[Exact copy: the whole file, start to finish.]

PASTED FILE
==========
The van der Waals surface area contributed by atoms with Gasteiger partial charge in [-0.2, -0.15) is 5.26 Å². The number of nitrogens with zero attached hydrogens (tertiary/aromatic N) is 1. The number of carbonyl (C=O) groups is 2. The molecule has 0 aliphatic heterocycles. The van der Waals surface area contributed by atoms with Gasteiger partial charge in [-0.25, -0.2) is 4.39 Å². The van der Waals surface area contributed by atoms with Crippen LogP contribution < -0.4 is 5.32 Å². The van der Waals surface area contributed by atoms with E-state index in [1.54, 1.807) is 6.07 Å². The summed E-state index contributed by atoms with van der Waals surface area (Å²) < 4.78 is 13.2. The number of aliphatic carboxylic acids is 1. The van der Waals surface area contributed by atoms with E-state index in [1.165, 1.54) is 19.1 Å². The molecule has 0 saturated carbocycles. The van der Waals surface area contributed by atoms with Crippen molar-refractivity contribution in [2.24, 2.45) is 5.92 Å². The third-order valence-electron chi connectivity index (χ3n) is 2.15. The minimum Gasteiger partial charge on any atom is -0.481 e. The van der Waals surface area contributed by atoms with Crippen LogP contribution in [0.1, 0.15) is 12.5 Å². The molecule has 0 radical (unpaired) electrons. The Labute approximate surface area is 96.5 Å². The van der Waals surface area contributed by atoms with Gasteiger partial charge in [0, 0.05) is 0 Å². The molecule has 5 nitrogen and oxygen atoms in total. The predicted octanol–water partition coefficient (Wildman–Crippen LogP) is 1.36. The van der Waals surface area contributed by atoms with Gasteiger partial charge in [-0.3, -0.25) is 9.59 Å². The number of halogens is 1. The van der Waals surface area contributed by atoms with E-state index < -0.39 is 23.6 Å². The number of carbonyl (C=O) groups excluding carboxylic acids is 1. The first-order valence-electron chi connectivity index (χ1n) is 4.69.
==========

The van der Waals surface area contributed by atoms with Gasteiger partial charge in [-0.2, -0.15) is 5.26 Å². The number of nitrogens with zero attached hydrogens (tertiary/aromatic N) is 1. The number of carbonyl (C=O) groups is 2. The molecule has 0 aliphatic heterocycles. The van der Waals surface area contributed by atoms with Gasteiger partial charge in [-0.25, -0.2) is 4.39 Å². The van der Waals surface area contributed by atoms with Crippen LogP contribution < -0.4 is 5.32 Å². The van der Waals surface area contributed by atoms with E-state index in [1.54, 1.807) is 6.07 Å². The summed E-state index contributed by atoms with van der Waals surface area (Å²) < 4.78 is 13.2. The number of aliphatic carboxylic acids is 1. The van der Waals surface area contributed by atoms with E-state index in [1.165, 1.54) is 19.1 Å². The molecule has 0 saturated carbocycles. The van der Waals surface area contributed by atoms with Crippen molar-refractivity contribution in [2.24, 2.45) is 5.92 Å². The third-order valence-electron chi connectivity index (χ3n) is 2.15. The minimum Gasteiger partial charge on any atom is -0.481 e. The van der Waals surface area contributed by atoms with Crippen LogP contribution in [0.1, 0.15) is 12.5 Å². The molecule has 0 radical (unpaired) electrons. The Labute approximate surface area is 96.5 Å². The van der Waals surface area contributed by atoms with Gasteiger partial charge in [0, 0.05) is 0 Å². The molecule has 5 nitrogen and oxygen atoms in total. The predicted octanol–water partition coefficient (Wildman–Crippen LogP) is 1.36. The van der Waals surface area contributed by atoms with Gasteiger partial charge in [-0.3, -0.25) is 9.59 Å². The number of halogens is 1. The van der Waals surface area contributed by atoms with E-state index < -0.39 is 23.6 Å². The number of carbonyl (C=O) groups excluding carboxylic acids is 1. The first-order valence-electron chi connectivity index (χ1n) is 4.69.